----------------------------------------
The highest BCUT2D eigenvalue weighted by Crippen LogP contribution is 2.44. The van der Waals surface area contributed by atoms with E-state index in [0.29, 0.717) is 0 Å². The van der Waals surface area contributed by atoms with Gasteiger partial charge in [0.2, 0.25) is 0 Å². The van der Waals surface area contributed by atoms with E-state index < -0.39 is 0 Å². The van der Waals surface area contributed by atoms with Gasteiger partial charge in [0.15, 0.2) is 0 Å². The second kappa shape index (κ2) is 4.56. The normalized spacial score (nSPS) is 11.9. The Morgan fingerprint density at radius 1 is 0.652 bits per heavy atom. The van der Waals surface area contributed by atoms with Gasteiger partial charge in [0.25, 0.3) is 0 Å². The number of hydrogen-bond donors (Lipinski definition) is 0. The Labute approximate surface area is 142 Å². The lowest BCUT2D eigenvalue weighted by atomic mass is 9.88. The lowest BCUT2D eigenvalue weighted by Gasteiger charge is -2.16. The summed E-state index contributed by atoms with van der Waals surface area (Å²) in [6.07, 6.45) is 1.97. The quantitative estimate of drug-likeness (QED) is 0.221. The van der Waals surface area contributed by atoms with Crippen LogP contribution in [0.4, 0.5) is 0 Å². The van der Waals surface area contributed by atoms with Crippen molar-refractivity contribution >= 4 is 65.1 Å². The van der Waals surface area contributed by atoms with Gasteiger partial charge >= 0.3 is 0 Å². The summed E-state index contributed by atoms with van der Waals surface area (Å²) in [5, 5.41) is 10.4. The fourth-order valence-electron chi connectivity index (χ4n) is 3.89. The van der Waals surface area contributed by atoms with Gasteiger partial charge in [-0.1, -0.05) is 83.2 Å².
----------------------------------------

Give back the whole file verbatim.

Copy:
The highest BCUT2D eigenvalue weighted by Crippen LogP contribution is 2.44. The van der Waals surface area contributed by atoms with E-state index in [0.29, 0.717) is 0 Å². The van der Waals surface area contributed by atoms with Gasteiger partial charge in [0.2, 0.25) is 0 Å². The van der Waals surface area contributed by atoms with E-state index < -0.39 is 0 Å². The van der Waals surface area contributed by atoms with Gasteiger partial charge in [0.15, 0.2) is 0 Å². The second kappa shape index (κ2) is 4.56. The normalized spacial score (nSPS) is 11.9. The Morgan fingerprint density at radius 1 is 0.652 bits per heavy atom. The van der Waals surface area contributed by atoms with Gasteiger partial charge in [0.25, 0.3) is 0 Å². The number of hydrogen-bond donors (Lipinski definition) is 0. The Labute approximate surface area is 142 Å². The lowest BCUT2D eigenvalue weighted by atomic mass is 9.88. The lowest BCUT2D eigenvalue weighted by Gasteiger charge is -2.16. The summed E-state index contributed by atoms with van der Waals surface area (Å²) in [6.07, 6.45) is 1.97. The quantitative estimate of drug-likeness (QED) is 0.221. The van der Waals surface area contributed by atoms with Crippen LogP contribution in [0.4, 0.5) is 0 Å². The van der Waals surface area contributed by atoms with Crippen molar-refractivity contribution >= 4 is 65.1 Å². The van der Waals surface area contributed by atoms with Gasteiger partial charge >= 0.3 is 0 Å². The summed E-state index contributed by atoms with van der Waals surface area (Å²) in [5, 5.41) is 10.4. The fourth-order valence-electron chi connectivity index (χ4n) is 3.89. The van der Waals surface area contributed by atoms with Gasteiger partial charge in [-0.1, -0.05) is 83.2 Å².